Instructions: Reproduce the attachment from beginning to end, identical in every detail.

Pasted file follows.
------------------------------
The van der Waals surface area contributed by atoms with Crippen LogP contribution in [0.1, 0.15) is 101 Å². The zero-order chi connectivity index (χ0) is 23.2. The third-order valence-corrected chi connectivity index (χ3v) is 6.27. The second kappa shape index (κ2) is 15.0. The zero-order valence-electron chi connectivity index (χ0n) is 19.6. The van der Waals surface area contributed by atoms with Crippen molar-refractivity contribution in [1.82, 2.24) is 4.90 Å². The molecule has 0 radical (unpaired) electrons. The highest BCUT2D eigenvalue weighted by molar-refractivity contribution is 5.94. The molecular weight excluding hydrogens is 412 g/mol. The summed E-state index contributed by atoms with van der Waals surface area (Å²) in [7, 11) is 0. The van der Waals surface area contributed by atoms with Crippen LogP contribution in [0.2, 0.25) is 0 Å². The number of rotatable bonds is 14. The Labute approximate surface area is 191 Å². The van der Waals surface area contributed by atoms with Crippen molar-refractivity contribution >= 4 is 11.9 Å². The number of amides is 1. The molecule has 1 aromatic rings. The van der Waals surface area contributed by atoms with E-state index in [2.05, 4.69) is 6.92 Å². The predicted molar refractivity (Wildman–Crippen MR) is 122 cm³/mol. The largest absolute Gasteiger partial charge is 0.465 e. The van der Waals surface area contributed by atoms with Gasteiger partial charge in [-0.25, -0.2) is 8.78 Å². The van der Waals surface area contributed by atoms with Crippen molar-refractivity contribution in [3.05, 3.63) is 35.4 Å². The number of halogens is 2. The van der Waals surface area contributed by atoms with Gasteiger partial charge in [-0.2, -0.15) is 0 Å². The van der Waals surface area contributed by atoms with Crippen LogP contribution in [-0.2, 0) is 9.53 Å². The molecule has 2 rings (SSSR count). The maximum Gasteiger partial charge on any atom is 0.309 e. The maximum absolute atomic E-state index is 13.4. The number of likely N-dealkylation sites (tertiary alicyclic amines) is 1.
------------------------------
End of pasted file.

The van der Waals surface area contributed by atoms with Crippen LogP contribution in [0.1, 0.15) is 101 Å². The zero-order chi connectivity index (χ0) is 23.2. The third-order valence-corrected chi connectivity index (χ3v) is 6.27. The second kappa shape index (κ2) is 15.0. The zero-order valence-electron chi connectivity index (χ0n) is 19.6. The van der Waals surface area contributed by atoms with Crippen molar-refractivity contribution in [1.82, 2.24) is 4.90 Å². The molecule has 0 radical (unpaired) electrons. The highest BCUT2D eigenvalue weighted by molar-refractivity contribution is 5.94. The molecular weight excluding hydrogens is 412 g/mol. The summed E-state index contributed by atoms with van der Waals surface area (Å²) in [7, 11) is 0. The van der Waals surface area contributed by atoms with Crippen LogP contribution in [0.2, 0.25) is 0 Å². The number of rotatable bonds is 14. The Labute approximate surface area is 191 Å². The van der Waals surface area contributed by atoms with Crippen molar-refractivity contribution >= 4 is 11.9 Å². The number of amides is 1. The molecule has 1 aromatic rings. The van der Waals surface area contributed by atoms with E-state index in [2.05, 4.69) is 6.92 Å². The predicted molar refractivity (Wildman–Crippen MR) is 122 cm³/mol. The largest absolute Gasteiger partial charge is 0.465 e. The van der Waals surface area contributed by atoms with Gasteiger partial charge in [-0.25, -0.2) is 8.78 Å². The van der Waals surface area contributed by atoms with Crippen molar-refractivity contribution in [3.05, 3.63) is 35.4 Å². The number of halogens is 2. The van der Waals surface area contributed by atoms with Gasteiger partial charge in [-0.2, -0.15) is 0 Å². The van der Waals surface area contributed by atoms with Crippen LogP contribution in [-0.2, 0) is 9.53 Å². The molecule has 2 rings (SSSR count). The maximum Gasteiger partial charge on any atom is 0.309 e. The maximum absolute atomic E-state index is 13.4. The number of likely N-dealkylation sites (tertiary alicyclic amines) is 1.